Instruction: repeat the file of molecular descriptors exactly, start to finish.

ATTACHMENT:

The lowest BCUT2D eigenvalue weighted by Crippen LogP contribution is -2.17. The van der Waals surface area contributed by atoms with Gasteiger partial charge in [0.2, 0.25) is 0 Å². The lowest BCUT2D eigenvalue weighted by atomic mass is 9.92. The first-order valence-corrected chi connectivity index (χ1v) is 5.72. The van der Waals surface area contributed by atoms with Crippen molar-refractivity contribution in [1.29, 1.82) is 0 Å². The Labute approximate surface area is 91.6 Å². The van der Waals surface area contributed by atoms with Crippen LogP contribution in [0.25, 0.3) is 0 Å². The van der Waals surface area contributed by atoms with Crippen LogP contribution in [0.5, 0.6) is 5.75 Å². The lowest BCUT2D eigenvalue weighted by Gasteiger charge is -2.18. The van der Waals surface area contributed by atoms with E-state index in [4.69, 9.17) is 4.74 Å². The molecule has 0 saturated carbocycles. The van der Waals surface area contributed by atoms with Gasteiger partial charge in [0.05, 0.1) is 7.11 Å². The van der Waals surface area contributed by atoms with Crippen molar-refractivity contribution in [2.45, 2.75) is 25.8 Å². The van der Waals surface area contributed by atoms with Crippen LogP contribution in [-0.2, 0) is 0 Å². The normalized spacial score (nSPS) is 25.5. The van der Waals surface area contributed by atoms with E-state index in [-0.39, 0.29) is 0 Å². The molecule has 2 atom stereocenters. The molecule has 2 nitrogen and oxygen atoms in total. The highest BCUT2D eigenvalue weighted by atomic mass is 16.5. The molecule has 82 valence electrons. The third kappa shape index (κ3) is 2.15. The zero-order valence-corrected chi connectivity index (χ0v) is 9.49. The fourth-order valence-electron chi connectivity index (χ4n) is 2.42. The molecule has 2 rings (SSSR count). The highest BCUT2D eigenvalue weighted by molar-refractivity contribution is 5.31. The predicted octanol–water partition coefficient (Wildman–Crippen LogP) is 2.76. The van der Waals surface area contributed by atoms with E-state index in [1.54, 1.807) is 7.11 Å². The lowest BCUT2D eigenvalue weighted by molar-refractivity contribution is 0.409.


The lowest BCUT2D eigenvalue weighted by Crippen LogP contribution is -2.17. The van der Waals surface area contributed by atoms with Gasteiger partial charge in [0.2, 0.25) is 0 Å². The lowest BCUT2D eigenvalue weighted by atomic mass is 9.92. The first-order valence-corrected chi connectivity index (χ1v) is 5.72. The van der Waals surface area contributed by atoms with Crippen molar-refractivity contribution in [1.29, 1.82) is 0 Å². The Labute approximate surface area is 91.6 Å². The van der Waals surface area contributed by atoms with Crippen LogP contribution in [0.25, 0.3) is 0 Å². The van der Waals surface area contributed by atoms with Crippen LogP contribution in [0.5, 0.6) is 5.75 Å². The lowest BCUT2D eigenvalue weighted by Gasteiger charge is -2.18. The van der Waals surface area contributed by atoms with E-state index in [4.69, 9.17) is 4.74 Å². The molecule has 0 saturated carbocycles. The van der Waals surface area contributed by atoms with Gasteiger partial charge in [0.05, 0.1) is 7.11 Å². The van der Waals surface area contributed by atoms with Crippen molar-refractivity contribution in [2.45, 2.75) is 25.8 Å². The van der Waals surface area contributed by atoms with Crippen LogP contribution in [-0.2, 0) is 0 Å². The normalized spacial score (nSPS) is 25.5. The van der Waals surface area contributed by atoms with E-state index in [-0.39, 0.29) is 0 Å². The molecule has 2 atom stereocenters. The molecule has 2 nitrogen and oxygen atoms in total. The highest BCUT2D eigenvalue weighted by atomic mass is 16.5. The molecule has 82 valence electrons. The third kappa shape index (κ3) is 2.15. The zero-order valence-corrected chi connectivity index (χ0v) is 9.49. The fourth-order valence-electron chi connectivity index (χ4n) is 2.42. The molecule has 2 rings (SSSR count). The highest BCUT2D eigenvalue weighted by molar-refractivity contribution is 5.31. The predicted octanol–water partition coefficient (Wildman–Crippen LogP) is 2.76. The van der Waals surface area contributed by atoms with E-state index in [1.54, 1.807) is 7.11 Å². The lowest BCUT2D eigenvalue weighted by molar-refractivity contribution is 0.409.